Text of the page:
When the rice looks translucent around the outside, but has a noticeable white core, add a half cup or so of your simmering broth. Stir some more. The rice will absorb the broth, cooking gradually. When things start to look dry and sticky, add more broth and do it again. Repeat this three or four times, so the rice turns more and more solid. At some point in here, prep your corn: slice fresh kernels off the cob or defrost frozen ones in hot water. On the fourthish broth round, add your corn as well. Then continue with your broth addenda until the rice is fully cooked.

Take your pan off the heat. If you want cheese, grate a bunch of it and add it directly to the pan. Stir to get everything adequately melted and mixed. Also add a little pinch of salt, a whole lot of black pepper, and as much chopped parsley as you like. Since risotto is totally sticky and dense and starchy, I like a lot of parsley.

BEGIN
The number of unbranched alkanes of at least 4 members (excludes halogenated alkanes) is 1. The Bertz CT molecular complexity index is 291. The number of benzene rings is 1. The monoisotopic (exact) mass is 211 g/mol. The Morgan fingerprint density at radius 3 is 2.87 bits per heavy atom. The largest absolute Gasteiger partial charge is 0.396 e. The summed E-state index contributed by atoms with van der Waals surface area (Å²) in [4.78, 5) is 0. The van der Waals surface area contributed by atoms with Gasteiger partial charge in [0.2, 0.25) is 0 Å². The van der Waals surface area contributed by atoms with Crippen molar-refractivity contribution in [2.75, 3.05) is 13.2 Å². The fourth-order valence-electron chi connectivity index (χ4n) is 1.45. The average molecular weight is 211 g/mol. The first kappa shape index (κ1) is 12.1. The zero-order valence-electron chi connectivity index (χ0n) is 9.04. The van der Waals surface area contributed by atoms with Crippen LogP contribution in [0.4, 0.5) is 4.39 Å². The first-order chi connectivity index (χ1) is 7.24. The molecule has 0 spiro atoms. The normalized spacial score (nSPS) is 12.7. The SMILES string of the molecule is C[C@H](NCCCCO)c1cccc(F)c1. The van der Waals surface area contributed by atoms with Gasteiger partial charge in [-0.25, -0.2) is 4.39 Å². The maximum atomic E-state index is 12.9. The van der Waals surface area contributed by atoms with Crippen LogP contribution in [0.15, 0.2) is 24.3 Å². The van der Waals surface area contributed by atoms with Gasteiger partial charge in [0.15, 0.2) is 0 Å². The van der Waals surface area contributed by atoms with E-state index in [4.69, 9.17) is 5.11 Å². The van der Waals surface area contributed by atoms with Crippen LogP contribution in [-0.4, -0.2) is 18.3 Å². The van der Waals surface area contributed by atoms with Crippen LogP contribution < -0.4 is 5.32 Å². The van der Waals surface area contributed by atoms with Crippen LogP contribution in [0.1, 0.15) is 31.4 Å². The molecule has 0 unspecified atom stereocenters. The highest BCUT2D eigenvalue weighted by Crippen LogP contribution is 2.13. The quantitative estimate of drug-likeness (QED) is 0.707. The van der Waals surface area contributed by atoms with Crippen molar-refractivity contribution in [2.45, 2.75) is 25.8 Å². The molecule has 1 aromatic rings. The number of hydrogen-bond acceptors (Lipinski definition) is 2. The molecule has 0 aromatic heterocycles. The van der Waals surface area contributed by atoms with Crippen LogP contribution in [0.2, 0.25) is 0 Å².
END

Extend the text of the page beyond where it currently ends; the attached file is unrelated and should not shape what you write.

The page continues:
Now put it in a bowl and eat it!

Leftover risotto wants to be risotto cakes so badly!

Risotto cakes

Heat a decent nonstick pan. Drop spoonfuls of leftover risotto onto the pan. Let them color on the first side for five minutes or so before flipping. Then brown the second side. Then eat them. Risotto cakes generally have an issue sticking together adequately; you can either experiment with adding beaten egg and etc, or just decide not to care. I personally don't care as long as I get a lot of nice chewy crusty bits. Crusty bits!

28 May 2008

Even more: raw corn and tomato salad

Oh hey it's summer! It's past memorial day, so that means summer! Summer! It's SUMMER.

In conjunction, since I'm constantly hungry, I've been trying to figure out more food to bring to work. As more and more good vegetables have emerged, this has meant more and more salad. So when the full table of fresh corn finally appeared, I knew exactly what to do with it: eat it immediately, without even cooking it.